Approximately 12,000-16,000 tonne of pepper is imported annually by India, but during the current year imports have been negligible, because until recently Indian prices were lesser than other origins.
Pepper prices are on an upward swing in the domestic exchanges, and stocks at the accredited warehouses have fallen to less than 3,000 tonne. Currently, Indian pepper is the costliest among all origins and quoted at a premium of $200-300 for a tonne.
Reports of supply tightening in the years to come due to crop shortage have firmed up the market, and analysts are bullish on the short-term and long-term markets.
In fact, technical reports suggest that futures contracts could rally to new heights in the days to come.
Interestingly, the US importers who have contracts with Indian exporters are booking profits by negotiating to settle for cash compensation instead of physical delivery.
A trader in Kochi, who did not want to be named, said that several exporters have re-negotiated with the US buyers. Unlike defaulting on contracts, this adjustment does not get reflected in the books and the compensation is often adjusted in future contracts.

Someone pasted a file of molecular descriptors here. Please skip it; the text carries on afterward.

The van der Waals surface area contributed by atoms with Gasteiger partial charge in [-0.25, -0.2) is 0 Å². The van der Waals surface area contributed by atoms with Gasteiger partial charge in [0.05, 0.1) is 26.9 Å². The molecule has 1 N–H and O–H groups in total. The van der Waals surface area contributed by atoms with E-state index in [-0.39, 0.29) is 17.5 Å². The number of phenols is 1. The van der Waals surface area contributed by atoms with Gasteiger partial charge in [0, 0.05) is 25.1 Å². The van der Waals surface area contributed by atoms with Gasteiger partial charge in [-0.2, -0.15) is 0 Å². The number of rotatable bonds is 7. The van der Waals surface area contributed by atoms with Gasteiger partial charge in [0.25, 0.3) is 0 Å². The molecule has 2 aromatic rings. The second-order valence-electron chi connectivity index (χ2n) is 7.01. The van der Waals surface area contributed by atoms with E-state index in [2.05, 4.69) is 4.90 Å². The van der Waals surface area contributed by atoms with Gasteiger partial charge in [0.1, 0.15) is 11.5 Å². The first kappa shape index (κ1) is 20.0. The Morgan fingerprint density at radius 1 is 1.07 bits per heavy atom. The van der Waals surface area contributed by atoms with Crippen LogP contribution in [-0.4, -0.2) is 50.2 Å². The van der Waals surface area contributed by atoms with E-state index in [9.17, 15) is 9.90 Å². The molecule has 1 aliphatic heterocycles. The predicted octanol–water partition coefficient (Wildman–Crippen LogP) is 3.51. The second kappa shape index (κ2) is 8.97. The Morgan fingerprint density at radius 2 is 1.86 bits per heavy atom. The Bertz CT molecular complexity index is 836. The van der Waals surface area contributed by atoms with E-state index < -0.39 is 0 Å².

In rare occasions of immediate settlement, exporters may source supply from a cheaper destination to avoid further complication. Exporters are hard pressed following pepper spot and futures zooming ahead during the past two weeks.
Traders who were caught unaware are now trying to import pepper to meet the domestic shortage and requirements of processing companies.
Indian pepper exports increased by 36.54% in volume terms during the first six months of the current fiscal, to touch 17,000 tonne as against 12,450 tonne in the same period last year. The Spices Board target of exporting 30,000 tonne of pepper in the current FY will also run into trouble given the supply situation.